Opinion Based Blog

Refugees, Vasudhaiva Kutumbakam and Challenges Ahead


Author: Keshav Kumar, Banaras Hindu University, Faculty of Arts (Economics Hons.).

A common man once remarked that what can be more painful than being homeless! The man was a refugee. what he actually meant was that there is nothing more painful than being stateless. He said, “I don’t have citizenship of this country, I don’t have a house, I don’t have the right to vote, I don’t have access to basic amenities, health, rations, education for my children.” There are hundreds of thousands of refugees and everyone has some sort of the same story. When asked why they flee from home, they say that, here they are at least alive and free from the tortures which their own government and their own people subject them to. Life of a refugee is no less gruelling than that of prisoners. In fact, in many ways, it is worse than that of prisoners who have some basic rights to exercise at least. They are forced to leave and live away from their homes just to survive and to be free from cruelty and torture. Even imagining such a life can send shivers down the spine of any common man.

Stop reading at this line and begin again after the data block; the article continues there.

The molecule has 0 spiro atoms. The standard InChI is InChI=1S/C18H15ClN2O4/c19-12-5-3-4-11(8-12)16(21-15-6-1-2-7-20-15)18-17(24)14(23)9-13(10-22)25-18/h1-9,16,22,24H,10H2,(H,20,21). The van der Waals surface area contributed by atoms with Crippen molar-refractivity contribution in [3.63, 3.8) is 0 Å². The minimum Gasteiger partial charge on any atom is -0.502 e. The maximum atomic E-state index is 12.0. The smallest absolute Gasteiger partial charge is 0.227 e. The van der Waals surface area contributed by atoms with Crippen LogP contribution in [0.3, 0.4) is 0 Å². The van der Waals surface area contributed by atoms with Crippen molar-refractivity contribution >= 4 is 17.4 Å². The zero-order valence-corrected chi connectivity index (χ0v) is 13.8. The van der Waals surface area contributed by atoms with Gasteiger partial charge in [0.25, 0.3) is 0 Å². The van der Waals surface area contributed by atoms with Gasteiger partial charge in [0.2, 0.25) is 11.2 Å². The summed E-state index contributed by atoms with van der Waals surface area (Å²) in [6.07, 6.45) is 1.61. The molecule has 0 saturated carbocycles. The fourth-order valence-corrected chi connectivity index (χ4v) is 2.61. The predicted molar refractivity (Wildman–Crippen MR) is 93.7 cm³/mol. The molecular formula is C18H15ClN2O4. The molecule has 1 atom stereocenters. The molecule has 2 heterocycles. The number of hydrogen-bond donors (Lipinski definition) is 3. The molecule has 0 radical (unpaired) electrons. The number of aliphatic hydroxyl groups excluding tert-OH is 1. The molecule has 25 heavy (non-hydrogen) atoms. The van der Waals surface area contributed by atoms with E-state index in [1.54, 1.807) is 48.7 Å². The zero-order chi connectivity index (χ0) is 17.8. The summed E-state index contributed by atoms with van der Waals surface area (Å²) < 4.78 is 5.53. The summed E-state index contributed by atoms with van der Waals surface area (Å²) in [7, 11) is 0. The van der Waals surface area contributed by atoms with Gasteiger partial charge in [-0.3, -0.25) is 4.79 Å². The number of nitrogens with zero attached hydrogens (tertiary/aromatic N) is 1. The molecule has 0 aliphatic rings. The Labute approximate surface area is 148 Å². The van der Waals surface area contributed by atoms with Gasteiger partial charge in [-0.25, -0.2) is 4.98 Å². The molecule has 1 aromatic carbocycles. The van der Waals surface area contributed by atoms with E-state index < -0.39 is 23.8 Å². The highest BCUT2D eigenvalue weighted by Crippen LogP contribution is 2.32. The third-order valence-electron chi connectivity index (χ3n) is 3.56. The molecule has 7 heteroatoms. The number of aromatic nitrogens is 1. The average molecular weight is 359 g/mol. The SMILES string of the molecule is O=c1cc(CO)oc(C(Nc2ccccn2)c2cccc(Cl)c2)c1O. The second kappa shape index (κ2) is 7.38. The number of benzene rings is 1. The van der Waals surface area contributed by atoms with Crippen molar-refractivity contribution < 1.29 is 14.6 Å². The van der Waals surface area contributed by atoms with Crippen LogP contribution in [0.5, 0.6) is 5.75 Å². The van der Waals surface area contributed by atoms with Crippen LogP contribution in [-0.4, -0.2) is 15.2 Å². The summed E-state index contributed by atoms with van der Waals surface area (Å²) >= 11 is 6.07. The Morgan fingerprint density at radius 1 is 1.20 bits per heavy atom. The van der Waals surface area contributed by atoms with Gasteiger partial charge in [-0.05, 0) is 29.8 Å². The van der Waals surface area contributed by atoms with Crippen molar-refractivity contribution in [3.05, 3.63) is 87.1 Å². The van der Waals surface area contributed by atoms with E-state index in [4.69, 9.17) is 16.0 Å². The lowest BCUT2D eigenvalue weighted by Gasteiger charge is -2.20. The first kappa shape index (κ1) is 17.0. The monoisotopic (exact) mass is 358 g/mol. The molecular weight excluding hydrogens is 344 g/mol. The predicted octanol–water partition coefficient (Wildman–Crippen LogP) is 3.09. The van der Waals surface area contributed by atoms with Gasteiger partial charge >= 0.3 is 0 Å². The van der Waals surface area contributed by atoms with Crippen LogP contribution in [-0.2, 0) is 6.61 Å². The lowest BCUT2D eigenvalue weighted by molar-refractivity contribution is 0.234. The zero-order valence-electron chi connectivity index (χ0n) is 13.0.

Who is a refugee as per laws and international definitions?

Well, UNHCR (United Nations High Commission for Refugees) says refugees are people who have fled out of war, violence, conflict, or persecution and have crossed an international border to find safety in their country and is unable or unwilling to return to their country of origin owing to a well founded fear of being persecuted for reasons of race, religion, nationality, membership of a particular social group, or political reason. Indian law says that a refugee is an illegal immigrant (with exception in case of Tibet and Sri Lankan immigrants who are legal immigrants from Government’s perspective) who entered India either without proper valid documentation or who initially had valid documents but has stayed beyond the permitted time.

What is ‘Vasudhaiva Kutumbakam’ to India?